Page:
EPA Science Inventory

Differences in Uptake, Metabolism and Clearance of Atrazine and Tamoxifen in a Fish and a Rat Species

Citation:

Mills, L., Saro Jayaraman, M. Simoneau, R. Gobell, G. Zaroogian, B. Riffle, AND S. Laws. Differences in Uptake, Metabolism and Clearance of Atrazine and Tamoxifen in a Fish and a Rat Species. Presented at North Atlantic Chapter of the Society of Environmental Toxicology and Chemistry (NAC-SETAC) 18th Annual Meeting, West Greenwich, RI, June 06 - 08, 2012.

Description:

Atrazine and tamoxifen are known endocrine-disrupting chemicals (EDCs) that have metabolites exhibiting biological activities that are equally or more potent than the parent compound. To evaluate if uptake, metabolism and clearance of such EDCs is a concern in interspecies extrapolation, plasma concentrations of these chemicals and major metabolites were compared over time in fish and rats treated with a single oral dose of atrazine (50 mg/kg) or tamoxifen (25 mg/kg). For atrazine, plasma samples were collected 0.25, 0.5, 1, 3, 24, 72, and 120 hours after gavage. Atrazine and metabolites were quantified using GC/MS. Atrazine was detected in rat and fish plasma within minutes, indicating rapid uptake in both species. Rats metabolized atrazine quickly; metabolites were present at much higher concentrations than atrazine at all time points and concentration of the metabolite diaminochlorotriazine (DACT) in rat plasma was 30 times that in fish at 3 hours. In fish, atrazine was metabolized more slowly; at 3 hours, atrazine predominated in fish plasma at concentrations over 100 times that in rat plasma. By 120 hours, only DACT was still detectable in both rats and fish. For tamoxifen, animals were sampled 1, 4, 8, 16, 20, 24, 48 and 72 hours post-dosing. Tamoxifen and metabolites in plasma were quantified using HPLC. Peak plasma concentrations of tamoxifen (about 600 ng/ml) were observed at 1 hour in fish and at 4 hours in rats, indicating a slightly faster uptake in fish. From 4 hours forward, tamoxifen and metabolite 4-hydroxytamoxifen dominated in fish plasma, both at similar concentrations at each time point. In rat plasma, from 16 hours forward, tamoxifen and metabolite N-desmethyltamoxifen were prevalent, again at similar concentrations. These results indicate uptake and metabolism of environmental EDCs by different species can vary substantially and could be a significant issue when extrapolating effects across species.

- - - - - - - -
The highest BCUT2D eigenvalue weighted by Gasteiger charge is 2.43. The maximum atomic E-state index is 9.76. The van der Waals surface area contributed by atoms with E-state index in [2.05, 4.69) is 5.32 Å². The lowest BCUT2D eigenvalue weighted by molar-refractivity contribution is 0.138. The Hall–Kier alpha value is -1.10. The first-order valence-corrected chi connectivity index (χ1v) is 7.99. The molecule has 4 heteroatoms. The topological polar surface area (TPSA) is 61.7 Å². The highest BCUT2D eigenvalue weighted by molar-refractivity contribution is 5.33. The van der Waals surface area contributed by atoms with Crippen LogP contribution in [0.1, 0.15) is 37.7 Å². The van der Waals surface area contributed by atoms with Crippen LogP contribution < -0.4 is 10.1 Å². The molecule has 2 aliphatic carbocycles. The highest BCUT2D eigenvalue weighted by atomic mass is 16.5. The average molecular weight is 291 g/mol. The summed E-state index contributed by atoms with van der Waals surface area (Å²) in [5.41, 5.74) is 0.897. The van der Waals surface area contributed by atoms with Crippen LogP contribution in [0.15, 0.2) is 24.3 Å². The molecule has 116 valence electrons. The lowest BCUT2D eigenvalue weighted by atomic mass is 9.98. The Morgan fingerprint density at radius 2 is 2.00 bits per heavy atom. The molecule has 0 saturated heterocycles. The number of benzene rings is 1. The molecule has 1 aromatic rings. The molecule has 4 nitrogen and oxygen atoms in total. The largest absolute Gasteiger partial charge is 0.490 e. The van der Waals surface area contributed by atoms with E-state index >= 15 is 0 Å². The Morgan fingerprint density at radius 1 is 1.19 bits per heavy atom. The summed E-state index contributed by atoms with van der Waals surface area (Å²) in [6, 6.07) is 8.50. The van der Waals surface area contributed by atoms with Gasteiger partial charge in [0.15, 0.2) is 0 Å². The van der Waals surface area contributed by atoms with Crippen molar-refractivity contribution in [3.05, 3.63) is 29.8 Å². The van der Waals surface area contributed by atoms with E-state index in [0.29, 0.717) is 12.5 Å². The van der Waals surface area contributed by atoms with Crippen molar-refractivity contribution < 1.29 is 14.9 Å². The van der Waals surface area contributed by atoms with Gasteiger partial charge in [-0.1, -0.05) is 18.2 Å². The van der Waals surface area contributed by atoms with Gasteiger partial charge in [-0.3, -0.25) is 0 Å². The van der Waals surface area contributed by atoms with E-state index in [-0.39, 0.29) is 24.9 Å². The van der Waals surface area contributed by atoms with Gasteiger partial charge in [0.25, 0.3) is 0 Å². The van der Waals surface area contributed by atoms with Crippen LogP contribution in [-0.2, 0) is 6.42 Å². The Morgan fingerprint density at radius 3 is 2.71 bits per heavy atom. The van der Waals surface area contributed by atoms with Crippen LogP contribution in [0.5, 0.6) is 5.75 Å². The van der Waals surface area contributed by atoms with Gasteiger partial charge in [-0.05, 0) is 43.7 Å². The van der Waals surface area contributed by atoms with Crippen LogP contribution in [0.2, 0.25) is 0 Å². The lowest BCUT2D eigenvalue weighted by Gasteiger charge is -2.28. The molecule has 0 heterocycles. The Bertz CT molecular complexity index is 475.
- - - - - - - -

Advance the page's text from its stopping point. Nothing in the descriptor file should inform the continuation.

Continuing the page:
Purpose/Objective:

Atrazine and tamoxifen are known endocrine-disrupting chemicals (EDCs) that have metabolites exhibiting biological activities that are equally or more potent than the parent compound. To evaluate if uptake, metabolism and clearance of such EDCs is a concern in interspecies extrapolation, plasma concentrations of these chemicals and major metabolites were compared over time in fish and rats treated with a single oral dose of atrazine (50 mg/kg) or tamoxifen (25 mg/kg). Results indicate uptake and metabolism of environmental EDCs by different species can vary substantially and could be a significant issue when extrapolating effects across species.

URLs/Downloads:

aedlibrary@epa.gov

Record Details:

Record Type: DOCUMENT (PRESENTATION/POSTER)
Projected Completion Date: 06/08/2012
Record Last Revised: 03/18/2013
Record Created: 09/27/2012
Record Released: 09/27/2012
OMB Category: Other
Record ID: 246565

Organization:

U.S. ENVIRONMENTAL PROTECTION AGENCY

OFFICE OF RESEARCH AND DEVELOPMENT

NATIONAL HEALTH AND ENVIRONMENTAL EFFECTS RESEARCH LAB

ATLANTIC ECOLOGY DIVISION

POPULATION ECOLOGY BRANCH